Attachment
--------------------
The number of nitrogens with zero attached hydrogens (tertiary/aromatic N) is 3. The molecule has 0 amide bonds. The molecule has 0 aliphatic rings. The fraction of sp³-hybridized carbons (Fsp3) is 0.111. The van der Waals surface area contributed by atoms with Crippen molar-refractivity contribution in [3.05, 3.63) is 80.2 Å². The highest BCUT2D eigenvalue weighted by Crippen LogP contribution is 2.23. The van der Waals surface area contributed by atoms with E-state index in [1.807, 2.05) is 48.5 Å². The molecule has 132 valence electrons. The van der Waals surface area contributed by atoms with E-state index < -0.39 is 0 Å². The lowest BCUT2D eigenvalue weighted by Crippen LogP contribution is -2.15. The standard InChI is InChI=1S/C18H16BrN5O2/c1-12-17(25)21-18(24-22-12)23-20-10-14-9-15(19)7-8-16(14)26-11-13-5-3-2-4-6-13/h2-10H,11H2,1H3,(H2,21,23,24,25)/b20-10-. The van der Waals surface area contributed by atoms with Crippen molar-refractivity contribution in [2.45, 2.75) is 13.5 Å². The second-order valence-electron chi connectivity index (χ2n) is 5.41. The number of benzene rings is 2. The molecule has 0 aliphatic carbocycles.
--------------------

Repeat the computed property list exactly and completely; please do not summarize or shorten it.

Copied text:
The number of nitrogens with zero attached hydrogens (tertiary/aromatic N) is 3. The molecule has 0 amide bonds. The molecule has 0 aliphatic rings. The fraction of sp³-hybridized carbons (Fsp3) is 0.111. The van der Waals surface area contributed by atoms with Crippen molar-refractivity contribution in [3.05, 3.63) is 80.2 Å². The highest BCUT2D eigenvalue weighted by Crippen LogP contribution is 2.23. The van der Waals surface area contributed by atoms with E-state index in [1.807, 2.05) is 48.5 Å². The molecule has 132 valence electrons. The van der Waals surface area contributed by atoms with E-state index < -0.39 is 0 Å². The lowest BCUT2D eigenvalue weighted by Crippen LogP contribution is -2.15. The standard InChI is InChI=1S/C18H16BrN5O2/c1-12-17(25)21-18(24-22-12)23-20-10-14-9-15(19)7-8-16(14)26-11-13-5-3-2-4-6-13/h2-10H,11H2,1H3,(H2,21,23,24,25)/b20-10-. The van der Waals surface area contributed by atoms with Crippen molar-refractivity contribution in [2.45, 2.75) is 13.5 Å². The second-order valence-electron chi connectivity index (χ2n) is 5.41. The number of benzene rings is 2. The molecule has 0 aliphatic carbocycles.